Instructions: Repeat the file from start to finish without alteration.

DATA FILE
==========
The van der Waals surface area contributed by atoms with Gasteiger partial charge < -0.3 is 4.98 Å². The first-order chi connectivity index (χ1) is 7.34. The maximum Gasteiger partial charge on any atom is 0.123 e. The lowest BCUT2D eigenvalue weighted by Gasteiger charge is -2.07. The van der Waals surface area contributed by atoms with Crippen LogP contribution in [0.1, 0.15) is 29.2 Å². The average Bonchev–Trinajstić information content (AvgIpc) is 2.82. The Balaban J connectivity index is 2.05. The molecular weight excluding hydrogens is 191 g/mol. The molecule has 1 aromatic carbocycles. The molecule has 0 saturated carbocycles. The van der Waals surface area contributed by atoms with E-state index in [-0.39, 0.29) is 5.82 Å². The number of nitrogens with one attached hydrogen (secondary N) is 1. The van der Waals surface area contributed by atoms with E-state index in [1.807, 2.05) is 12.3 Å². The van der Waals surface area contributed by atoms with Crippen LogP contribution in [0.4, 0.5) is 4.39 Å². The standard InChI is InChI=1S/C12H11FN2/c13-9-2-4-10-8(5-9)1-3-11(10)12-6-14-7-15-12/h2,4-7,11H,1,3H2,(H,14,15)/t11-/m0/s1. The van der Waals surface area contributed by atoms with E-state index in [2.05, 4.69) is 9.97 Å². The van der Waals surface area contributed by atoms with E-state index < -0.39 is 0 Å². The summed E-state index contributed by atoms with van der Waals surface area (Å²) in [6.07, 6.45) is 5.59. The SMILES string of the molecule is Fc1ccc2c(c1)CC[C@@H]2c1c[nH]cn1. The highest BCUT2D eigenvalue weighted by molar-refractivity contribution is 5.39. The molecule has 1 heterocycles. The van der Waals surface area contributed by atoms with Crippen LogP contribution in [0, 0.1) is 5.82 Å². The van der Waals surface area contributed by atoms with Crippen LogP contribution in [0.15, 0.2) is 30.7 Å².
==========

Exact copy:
The van der Waals surface area contributed by atoms with Gasteiger partial charge < -0.3 is 4.98 Å². The first-order chi connectivity index (χ1) is 7.34. The maximum Gasteiger partial charge on any atom is 0.123 e. The lowest BCUT2D eigenvalue weighted by Gasteiger charge is -2.07. The van der Waals surface area contributed by atoms with Crippen LogP contribution in [0.1, 0.15) is 29.2 Å². The average Bonchev–Trinajstić information content (AvgIpc) is 2.82. The Balaban J connectivity index is 2.05. The molecular weight excluding hydrogens is 191 g/mol. The molecule has 1 aromatic carbocycles. The molecule has 0 saturated carbocycles. The van der Waals surface area contributed by atoms with E-state index in [-0.39, 0.29) is 5.82 Å². The number of nitrogens with one attached hydrogen (secondary N) is 1. The van der Waals surface area contributed by atoms with E-state index in [1.807, 2.05) is 12.3 Å². The van der Waals surface area contributed by atoms with Crippen LogP contribution in [0.4, 0.5) is 4.39 Å². The standard InChI is InChI=1S/C12H11FN2/c13-9-2-4-10-8(5-9)1-3-11(10)12-6-14-7-15-12/h2,4-7,11H,1,3H2,(H,14,15)/t11-/m0/s1. The van der Waals surface area contributed by atoms with E-state index in [2.05, 4.69) is 9.97 Å². The van der Waals surface area contributed by atoms with E-state index < -0.39 is 0 Å². The summed E-state index contributed by atoms with van der Waals surface area (Å²) in [6.07, 6.45) is 5.59. The SMILES string of the molecule is Fc1ccc2c(c1)CC[C@@H]2c1c[nH]cn1. The highest BCUT2D eigenvalue weighted by molar-refractivity contribution is 5.39. The molecule has 1 heterocycles. The van der Waals surface area contributed by atoms with Crippen LogP contribution in [0, 0.1) is 5.82 Å². The van der Waals surface area contributed by atoms with Crippen LogP contribution in [0.15, 0.2) is 30.7 Å².